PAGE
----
Nine face trial in Germany for alleged far-right coup plot

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Nevin Al Sukari - Sana'a - STUTTGART, April 29 — The first members of a far-right group that allegedly plotted to attack the German parliament and overthrow the government will go on trial in Stuttgart today.

Nine suspected participants in the coup plot will take the stand in the first set of proceedings to open in the sprawling court case, split among three courts in three cities.

The suspects are accused of having participated in the “military arm” of the organisation led by the minor aristocrat and businessman Prince Heinrich XIII Reuss.

The alleged plot is the most high-profile recent case of far-right violence, which officials say has grown to become the biggest extremist threat in Germany.

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The organisation led by Reuss was an eclectic mix of characters and included, among others, a former special forces soldier, a former far-right MP, an astrologer, and a well-known chef.

Reuss, along with other suspected senior members of the group, will face trial in the second of the three cases, in Frankfurt in late May.

The group aimed to install him as head of state after its planned takeover.

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The alleged plotters espoused a mix of “conspiracy myths” drawn from the global QAnon movement and the German Reichsbuerger (Citizens of the Reich) scene, according to prosecutors.

The Reichsbuerger movement includes right-wing extremists and gun enthusiasts who reject the legitimacy of the modern German republic.

Its followers generally believe in the continued existence of the pre-World War I German Reich, or empire, under a monarchy, and several groups have declared their own states.

Such Reichsbuerger groups were driven by “hatred of our democracy”, Interior Minister Nancy Faeser said in Berlin yesterday.

“We will continue our tough approach until we have fully exposed and dismantled militant ‘Reichsbuerger’ structures,” she added.

‘Treasonous undertaking’

According to investigators, Reuss’ group shared a belief that Germany was run by members of a “deep state” and that the country could be liberated with the help of a secret international alliance.

The nine men to stand trial in Stuttgart are accused by prosecutors of preparing a “treasonous undertaking” as part of the Reichsbuerger plot.

As part of the group, they are alleged to have aimed to “forcibly eliminate the existing state order” and replace it with their own institutions.

The members of the military arm were tasked with establishing, supplying and recruiting new members for “territorial defence companies”, according to prosecutors.

Among the accused are a special forces soldier, identified only as Andreas M. in line with privacy laws, who is said to have used his access to scout out army barracks.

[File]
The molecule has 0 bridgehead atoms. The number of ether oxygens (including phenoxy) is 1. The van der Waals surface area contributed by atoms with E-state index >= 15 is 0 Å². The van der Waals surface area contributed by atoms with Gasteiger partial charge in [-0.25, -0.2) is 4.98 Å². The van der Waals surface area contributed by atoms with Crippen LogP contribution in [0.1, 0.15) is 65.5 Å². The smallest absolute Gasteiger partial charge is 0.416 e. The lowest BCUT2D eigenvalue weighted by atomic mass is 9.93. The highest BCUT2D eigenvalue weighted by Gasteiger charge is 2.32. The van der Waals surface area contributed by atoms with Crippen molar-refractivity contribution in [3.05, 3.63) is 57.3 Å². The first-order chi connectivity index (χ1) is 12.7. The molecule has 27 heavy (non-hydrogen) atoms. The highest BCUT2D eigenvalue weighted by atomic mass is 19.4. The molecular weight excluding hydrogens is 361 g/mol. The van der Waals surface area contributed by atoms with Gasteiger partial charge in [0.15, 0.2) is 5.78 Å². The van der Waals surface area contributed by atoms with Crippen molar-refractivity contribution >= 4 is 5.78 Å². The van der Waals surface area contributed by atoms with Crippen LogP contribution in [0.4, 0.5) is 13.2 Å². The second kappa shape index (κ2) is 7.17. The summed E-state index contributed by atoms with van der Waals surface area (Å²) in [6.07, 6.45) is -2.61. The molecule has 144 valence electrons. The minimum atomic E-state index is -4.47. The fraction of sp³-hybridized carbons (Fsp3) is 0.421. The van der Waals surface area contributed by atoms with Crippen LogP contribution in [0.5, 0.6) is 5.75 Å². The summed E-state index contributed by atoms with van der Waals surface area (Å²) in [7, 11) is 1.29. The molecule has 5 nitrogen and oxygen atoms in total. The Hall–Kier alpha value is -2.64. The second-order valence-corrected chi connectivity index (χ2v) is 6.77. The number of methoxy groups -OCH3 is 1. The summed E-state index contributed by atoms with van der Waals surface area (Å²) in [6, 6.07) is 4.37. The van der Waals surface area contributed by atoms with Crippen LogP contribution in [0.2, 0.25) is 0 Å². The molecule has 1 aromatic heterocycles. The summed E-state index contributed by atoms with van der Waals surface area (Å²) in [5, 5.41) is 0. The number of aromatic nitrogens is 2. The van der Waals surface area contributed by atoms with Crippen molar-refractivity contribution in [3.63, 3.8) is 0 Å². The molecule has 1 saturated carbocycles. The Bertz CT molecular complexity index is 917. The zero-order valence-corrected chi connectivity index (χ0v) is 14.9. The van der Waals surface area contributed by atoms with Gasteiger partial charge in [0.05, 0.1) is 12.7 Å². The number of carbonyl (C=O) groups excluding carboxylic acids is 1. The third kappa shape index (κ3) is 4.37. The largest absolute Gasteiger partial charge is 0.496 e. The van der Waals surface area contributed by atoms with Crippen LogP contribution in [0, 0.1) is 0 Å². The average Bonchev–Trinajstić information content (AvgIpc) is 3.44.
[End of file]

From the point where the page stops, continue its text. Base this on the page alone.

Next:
Others were allegedly responsible for the group’s IT systems or were tasked with liaising with the fictitious underground “alliance”, which they thought would rally to the plotters’ aid when the coup was launched.

The nine include Alexander Q., who is accused by federal prosecutors of acting as the group’s propagandist, spreading conspiracy theories via the Telegram messaging app.

Two of the defendants, Markus L. and Ralf S., are accused of weapons offences in addition to the charge of treason.

Markus L. is also accused of attempted murder for allegedly turning an assault rifle on police and injuring two officers during a raid at his address in March 2023.

Police swooped in to arrest most of the group in raids across Germany in December 2022 and the charges were brought at the end of last year.

Three-part trial

Proceedings in Stuttgart are set to continue until early 2025.

In all, 26 people are accused in the huge case against the extremist network, with trials also set to open in Munich and Frankfurt.

Reuss will stand trial in Frankfurt from May 21, alongside another ringleader, an ex-army officer identified as Ruediger v.P., and a former MP for the far-right Alternative for Germany (AfD) party, Birgit Malsack-Winkemann.

The Reichsbuerger group had allegedly organised a “council” to take charge after their planned putsch, with officials warning preparations were at an advanced stage.

The alleged plotters had resources amounting to €500,000 (US$536,000) and a “massive arsenal of weapons”, according to federal prosecutors.

Long dismissed as malcontents and oddballs, believers in Reichsbuerger-type conspiracies have become increasingly radicalised in recent years and are seen as a growing security threat.

Earlier this month, police charged a new suspect in relation to another coup plot.

The plotters, frustrated with pandemic-era restrictions, planned to kidnap the German health minister, according to investigators.

Five other suspected co-conspirators in that plot went on trial in Koblenz last May. — AFP

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